Lifestyle Intervention Works, Even for Severe Obesity

New long-term data from people with severe obesity (BMI ≥40) and diabetes in the Look AHEAD study shows that lifestyle interventions can make a big difference. Compared to patients with lower BMI (25-29), those with severe obesity lost a significantly higher percent of their weight, 4.9%, after four years in the study. Patients with severe obesity improved their lipid profiles, blood pressure, and diabetes control.

These findings are worth noting because they provide a reminder that lifestyle interventions are worthwhile, even in patients with severe obesity. Certainly bariatric surgery can produce larger reductions in weight than seen in these patients, but for many patients, bariatric surgery is unacceptable. And lifestyle interventions are certainly necessary with bariatric surgery, as well.

The Look AHEAD trial was designed to look at death and major cardiovascular disease events, like stroke and heart attacks, in patients with modest weight loss. Patients were followed for up to 11 years, and last fall, the safety board concluded there was no impact on death or cardiovascular events. Investigators are continuing to follow patients from the study to identify longer-term effects of the intervention.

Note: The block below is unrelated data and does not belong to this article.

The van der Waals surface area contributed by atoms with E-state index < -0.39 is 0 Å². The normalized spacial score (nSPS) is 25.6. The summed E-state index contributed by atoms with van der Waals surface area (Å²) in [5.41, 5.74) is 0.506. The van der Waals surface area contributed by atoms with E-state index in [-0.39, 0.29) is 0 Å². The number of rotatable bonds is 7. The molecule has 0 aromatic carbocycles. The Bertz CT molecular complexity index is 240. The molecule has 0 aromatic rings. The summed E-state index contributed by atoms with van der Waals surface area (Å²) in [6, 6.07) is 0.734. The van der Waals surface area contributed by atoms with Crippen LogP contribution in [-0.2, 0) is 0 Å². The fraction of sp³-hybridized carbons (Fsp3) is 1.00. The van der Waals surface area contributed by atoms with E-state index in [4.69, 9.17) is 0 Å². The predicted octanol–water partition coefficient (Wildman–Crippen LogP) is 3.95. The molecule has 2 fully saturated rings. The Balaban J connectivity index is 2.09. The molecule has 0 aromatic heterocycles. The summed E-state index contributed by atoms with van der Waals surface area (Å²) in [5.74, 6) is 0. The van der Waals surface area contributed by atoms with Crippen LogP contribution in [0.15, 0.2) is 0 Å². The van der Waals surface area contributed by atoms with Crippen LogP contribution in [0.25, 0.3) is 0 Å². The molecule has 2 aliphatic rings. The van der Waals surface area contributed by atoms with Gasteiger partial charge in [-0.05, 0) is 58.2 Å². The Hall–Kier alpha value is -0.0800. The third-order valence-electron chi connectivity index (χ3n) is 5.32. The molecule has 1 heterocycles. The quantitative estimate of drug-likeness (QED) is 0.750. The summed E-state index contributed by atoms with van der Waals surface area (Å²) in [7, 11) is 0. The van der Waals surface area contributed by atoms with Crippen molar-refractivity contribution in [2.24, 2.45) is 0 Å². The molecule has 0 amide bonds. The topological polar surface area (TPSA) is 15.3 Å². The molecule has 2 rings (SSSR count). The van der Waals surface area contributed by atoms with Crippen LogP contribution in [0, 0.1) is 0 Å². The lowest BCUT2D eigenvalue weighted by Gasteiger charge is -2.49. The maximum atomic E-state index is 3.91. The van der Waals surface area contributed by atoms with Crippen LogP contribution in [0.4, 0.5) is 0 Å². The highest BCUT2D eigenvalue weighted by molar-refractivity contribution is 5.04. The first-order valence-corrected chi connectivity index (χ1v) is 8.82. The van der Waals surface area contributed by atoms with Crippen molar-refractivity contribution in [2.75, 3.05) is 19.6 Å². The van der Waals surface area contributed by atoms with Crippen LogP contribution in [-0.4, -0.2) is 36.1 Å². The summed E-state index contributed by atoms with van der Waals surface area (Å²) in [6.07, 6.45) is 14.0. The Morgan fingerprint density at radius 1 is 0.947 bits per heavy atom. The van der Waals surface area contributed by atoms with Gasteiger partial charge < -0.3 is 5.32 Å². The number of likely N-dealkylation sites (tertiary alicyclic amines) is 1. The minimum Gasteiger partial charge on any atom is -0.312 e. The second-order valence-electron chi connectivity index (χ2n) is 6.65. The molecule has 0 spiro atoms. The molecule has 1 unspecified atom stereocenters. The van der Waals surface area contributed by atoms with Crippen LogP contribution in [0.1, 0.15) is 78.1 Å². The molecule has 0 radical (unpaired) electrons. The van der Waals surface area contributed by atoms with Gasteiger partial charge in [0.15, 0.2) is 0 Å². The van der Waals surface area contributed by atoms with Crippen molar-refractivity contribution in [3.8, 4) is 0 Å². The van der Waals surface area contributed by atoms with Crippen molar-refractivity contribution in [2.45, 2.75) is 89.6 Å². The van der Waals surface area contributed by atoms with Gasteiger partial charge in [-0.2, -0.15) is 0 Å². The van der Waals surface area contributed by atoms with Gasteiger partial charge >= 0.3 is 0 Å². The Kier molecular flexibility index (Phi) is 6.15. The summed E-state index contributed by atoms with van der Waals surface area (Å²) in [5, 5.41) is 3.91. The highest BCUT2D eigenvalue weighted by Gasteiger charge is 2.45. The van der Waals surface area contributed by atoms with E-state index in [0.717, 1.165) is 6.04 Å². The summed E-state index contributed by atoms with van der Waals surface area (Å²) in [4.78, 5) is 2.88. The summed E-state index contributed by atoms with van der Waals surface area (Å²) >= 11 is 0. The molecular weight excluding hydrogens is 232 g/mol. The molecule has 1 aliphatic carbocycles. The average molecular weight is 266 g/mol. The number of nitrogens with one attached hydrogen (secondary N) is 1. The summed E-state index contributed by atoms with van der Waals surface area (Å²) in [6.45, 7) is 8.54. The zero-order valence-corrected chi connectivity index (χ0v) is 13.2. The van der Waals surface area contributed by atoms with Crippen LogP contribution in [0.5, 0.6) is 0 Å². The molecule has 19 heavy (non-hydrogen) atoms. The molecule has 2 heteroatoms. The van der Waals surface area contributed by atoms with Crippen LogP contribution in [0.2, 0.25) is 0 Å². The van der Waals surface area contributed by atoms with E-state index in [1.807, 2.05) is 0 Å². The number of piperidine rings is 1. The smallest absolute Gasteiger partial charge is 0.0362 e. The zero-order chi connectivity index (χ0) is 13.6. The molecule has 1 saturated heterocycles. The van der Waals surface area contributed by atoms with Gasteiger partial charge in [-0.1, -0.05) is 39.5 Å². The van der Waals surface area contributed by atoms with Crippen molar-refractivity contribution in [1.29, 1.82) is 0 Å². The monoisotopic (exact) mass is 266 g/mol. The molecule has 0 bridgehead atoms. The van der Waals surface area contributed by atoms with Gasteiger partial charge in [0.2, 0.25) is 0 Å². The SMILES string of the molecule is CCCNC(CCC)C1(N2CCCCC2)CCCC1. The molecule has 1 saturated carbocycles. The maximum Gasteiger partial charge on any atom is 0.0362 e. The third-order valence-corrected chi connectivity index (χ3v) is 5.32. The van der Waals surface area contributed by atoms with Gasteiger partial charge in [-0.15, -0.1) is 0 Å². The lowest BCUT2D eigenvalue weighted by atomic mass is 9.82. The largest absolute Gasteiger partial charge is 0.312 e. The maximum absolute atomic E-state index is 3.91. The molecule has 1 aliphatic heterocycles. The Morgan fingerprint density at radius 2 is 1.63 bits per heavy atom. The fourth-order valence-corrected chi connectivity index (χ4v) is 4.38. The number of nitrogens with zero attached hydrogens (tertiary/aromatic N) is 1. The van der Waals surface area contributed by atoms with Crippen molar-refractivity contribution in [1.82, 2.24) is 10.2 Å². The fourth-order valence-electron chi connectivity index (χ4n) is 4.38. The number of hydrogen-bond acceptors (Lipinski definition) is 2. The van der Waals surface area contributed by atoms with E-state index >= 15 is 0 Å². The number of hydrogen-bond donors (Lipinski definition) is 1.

Commenting on the outcomes of Look AHEAD, the chair of the study, Rena Wing, said that the safety board “concluded that the study had reached its answer. There were no differences between the two groups in the number of participants with cardiovascular morbidity and mortality. The odds that a difference would be detected were very slight at this point.”

But, she said, “Both study arms had a much lower risk for developing heart disease than we expected. In both groups, these patients with type 2 diabetes were getting good medical management. Possibly this helped to reduce the risk.”

Click here to access the Look AHEAD publication in the new issue of the American Journal of Medicine.

Red Apple image © Abhijit Tembhekar / Wikimedia

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